On the 10th of June 41st Commando took over the positions surrounding the station. For the following week the commando's mounted aggressive patrolling over the area to harass the Germans, including patrols of the radar station at night. They were so close that the German speakers in the commando ranks were able to listen to Germans talking within the bunkers. On one occasion a frustrated commando banged on the door of the bunker with his sub-machine gun and yelled 'Come out you silly bastards!'.

During the day the commando's used their 2" mortars, PIATs, small arms and a captured anti-tank gun to harass the German positions. As a more pointed reminder sometimes Typhoons would strafe and rocket the site. In return the Germans would take pot shots at Typhoons landing and taking off from the forward airstrip a short distance away.
Not actually Douvres
On the 14th intelligence suggested that the smaller northern site was abandoned, so a probe was made to capture the site if possible. This had support of a handful of AVRE's. However, the Germans had not left and after a brief firefight the attack was cancelled. Two days later the Germans attempted to air-drop supplies to the garrison, but a commando patrol reacted first and carried the containers away. Inside were spare parts for the German's guns and extra instruments. The latter item was to help the Germans maintain their observation equipment. Throughout this period at least some of the radars were still active to some degree. Plus, the Germans were able to observe Allied movements and report them back.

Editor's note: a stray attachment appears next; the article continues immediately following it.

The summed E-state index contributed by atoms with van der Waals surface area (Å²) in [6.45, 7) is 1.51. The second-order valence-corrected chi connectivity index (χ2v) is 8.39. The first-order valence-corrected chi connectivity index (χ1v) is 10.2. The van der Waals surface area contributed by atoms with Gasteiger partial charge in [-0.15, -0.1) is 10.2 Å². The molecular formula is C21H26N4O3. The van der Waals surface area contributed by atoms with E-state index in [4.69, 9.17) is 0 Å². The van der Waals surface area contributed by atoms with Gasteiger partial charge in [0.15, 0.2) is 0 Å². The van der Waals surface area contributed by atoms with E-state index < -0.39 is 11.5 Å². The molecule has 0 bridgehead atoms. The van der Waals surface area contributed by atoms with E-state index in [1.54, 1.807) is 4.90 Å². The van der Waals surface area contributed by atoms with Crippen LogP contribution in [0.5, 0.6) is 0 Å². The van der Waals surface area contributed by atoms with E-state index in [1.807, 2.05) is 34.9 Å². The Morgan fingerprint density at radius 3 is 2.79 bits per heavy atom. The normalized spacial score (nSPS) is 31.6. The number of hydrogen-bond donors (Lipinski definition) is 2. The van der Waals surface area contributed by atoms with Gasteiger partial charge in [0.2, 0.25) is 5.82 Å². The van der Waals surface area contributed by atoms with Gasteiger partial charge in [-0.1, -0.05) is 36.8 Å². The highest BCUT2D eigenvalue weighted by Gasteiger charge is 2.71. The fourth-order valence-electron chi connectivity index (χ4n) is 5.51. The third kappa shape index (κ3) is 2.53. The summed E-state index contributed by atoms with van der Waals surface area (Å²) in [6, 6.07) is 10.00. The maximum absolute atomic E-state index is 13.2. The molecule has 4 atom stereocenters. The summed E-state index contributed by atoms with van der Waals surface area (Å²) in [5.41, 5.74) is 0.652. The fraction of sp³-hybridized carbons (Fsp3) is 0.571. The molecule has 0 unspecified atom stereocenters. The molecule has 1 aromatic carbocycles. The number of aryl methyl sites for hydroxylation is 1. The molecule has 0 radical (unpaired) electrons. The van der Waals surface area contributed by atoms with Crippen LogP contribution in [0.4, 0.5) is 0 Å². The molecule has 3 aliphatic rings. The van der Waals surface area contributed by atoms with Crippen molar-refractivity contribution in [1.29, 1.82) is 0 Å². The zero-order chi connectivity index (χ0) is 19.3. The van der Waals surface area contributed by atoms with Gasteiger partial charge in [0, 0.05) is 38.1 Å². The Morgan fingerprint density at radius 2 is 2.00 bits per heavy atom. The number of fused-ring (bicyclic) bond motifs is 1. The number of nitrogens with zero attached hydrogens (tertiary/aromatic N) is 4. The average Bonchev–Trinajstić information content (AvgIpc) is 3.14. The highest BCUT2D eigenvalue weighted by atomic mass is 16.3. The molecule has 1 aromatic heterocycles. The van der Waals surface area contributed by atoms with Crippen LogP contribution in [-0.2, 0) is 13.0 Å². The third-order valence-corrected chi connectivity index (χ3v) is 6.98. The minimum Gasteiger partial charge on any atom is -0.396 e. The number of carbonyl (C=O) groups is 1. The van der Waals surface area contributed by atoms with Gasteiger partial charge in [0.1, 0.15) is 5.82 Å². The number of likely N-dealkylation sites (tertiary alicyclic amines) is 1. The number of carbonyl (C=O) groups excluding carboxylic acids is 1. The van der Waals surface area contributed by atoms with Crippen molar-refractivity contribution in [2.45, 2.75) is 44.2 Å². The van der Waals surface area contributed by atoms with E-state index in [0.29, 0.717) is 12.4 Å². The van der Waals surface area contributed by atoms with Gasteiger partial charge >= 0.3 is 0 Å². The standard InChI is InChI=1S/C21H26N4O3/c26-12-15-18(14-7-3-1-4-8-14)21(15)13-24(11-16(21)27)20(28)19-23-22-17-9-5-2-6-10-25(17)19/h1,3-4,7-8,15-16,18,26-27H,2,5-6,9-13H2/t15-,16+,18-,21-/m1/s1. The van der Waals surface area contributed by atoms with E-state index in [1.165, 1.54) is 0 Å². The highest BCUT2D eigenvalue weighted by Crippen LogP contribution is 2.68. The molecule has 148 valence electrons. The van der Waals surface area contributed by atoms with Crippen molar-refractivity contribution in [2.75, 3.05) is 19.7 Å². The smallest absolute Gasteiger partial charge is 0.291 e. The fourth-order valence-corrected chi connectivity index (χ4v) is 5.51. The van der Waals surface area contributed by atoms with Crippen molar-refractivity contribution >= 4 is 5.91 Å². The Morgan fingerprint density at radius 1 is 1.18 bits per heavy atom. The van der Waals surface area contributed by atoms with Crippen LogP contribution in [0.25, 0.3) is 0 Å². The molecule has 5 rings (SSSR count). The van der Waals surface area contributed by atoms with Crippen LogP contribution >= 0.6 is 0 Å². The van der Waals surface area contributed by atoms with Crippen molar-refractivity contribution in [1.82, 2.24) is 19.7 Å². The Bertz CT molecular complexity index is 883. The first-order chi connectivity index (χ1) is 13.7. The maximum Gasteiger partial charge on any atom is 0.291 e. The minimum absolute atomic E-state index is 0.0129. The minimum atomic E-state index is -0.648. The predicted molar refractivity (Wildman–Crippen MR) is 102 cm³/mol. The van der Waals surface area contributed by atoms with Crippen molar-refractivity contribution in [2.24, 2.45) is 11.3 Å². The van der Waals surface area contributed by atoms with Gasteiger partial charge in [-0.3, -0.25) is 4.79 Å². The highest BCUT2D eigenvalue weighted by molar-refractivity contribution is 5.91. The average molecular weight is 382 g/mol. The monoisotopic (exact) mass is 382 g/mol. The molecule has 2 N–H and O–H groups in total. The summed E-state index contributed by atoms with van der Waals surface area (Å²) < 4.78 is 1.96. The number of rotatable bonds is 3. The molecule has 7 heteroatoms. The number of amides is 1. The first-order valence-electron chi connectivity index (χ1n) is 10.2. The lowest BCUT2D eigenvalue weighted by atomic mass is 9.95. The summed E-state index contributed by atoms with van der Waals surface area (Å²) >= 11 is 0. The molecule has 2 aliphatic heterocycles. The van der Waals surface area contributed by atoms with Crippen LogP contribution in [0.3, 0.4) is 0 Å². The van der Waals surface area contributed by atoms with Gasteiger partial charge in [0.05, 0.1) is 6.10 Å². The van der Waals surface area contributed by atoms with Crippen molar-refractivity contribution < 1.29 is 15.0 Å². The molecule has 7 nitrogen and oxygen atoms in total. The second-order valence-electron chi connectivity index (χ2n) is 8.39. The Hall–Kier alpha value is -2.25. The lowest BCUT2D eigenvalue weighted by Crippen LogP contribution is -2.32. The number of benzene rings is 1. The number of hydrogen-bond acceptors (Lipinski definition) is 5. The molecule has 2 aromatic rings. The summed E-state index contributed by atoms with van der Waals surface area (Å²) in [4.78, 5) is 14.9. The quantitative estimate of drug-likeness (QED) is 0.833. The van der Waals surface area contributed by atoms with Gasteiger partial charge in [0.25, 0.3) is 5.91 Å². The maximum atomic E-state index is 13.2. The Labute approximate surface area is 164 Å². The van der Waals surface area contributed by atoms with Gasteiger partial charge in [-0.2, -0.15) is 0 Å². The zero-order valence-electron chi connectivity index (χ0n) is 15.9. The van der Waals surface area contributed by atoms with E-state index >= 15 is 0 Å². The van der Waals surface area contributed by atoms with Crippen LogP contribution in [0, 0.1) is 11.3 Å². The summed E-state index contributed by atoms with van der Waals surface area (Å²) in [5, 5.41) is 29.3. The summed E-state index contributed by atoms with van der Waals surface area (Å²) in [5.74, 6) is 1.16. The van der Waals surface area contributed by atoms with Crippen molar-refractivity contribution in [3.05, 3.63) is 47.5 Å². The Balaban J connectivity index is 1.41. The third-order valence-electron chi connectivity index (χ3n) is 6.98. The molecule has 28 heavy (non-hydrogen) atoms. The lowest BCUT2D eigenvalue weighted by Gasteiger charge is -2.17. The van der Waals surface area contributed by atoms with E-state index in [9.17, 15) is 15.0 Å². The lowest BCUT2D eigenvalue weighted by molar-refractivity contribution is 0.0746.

This along with the attempts to shoot up the planes using the airfield and growing space pressures within the bridgehead meant that the Germans had to be silenced. So, a major assault was planned. An artillery barrage would be laid on, this included 7.2" pieces. Then some 44 tanks, a mix of Crabs and AVRE's would assault the position along with the men of 41st Commando.

At 1630 on the afternoon of the 17th the assault began with the thirty minute bombardment. This largely proved irrelevant, as even the 7.2" shells proved ineffective against the bunkers. At 1700 the flails moved out, each kicking up a huge column of dust and smoke from exploding mines. More flails covered the advance elements and once the flails were inside the enemy lines the AVRE's moved up to batter the Germans into surrender. As they entered the swept lanes one Churchill managed to get itself stuck as its track slipped sideways into a trench and the tank bottomed out. The following AVRE then turned to go around but was struck by an anti-tank round. The shot hit the co-driver in the head killing him outright and set the tank on fire. As the driver scrambled out the BESA ammo detonated injuring him in the leg. Two others scrambled out of the doomed tank and second later the main ammunition exploded blowing the turret clean off and rupturing the hull.
Despite this the other AVRE's arrived in the radar site, and began to fire. Soon afterwards the Germans began to surrender. The site was policed up and secured by 1830, and some 227 Germans were captured. The Commandos lost one man, while the flails had four tanks damaged by mines. The AVRE's had lost seven vehicles with four total losses.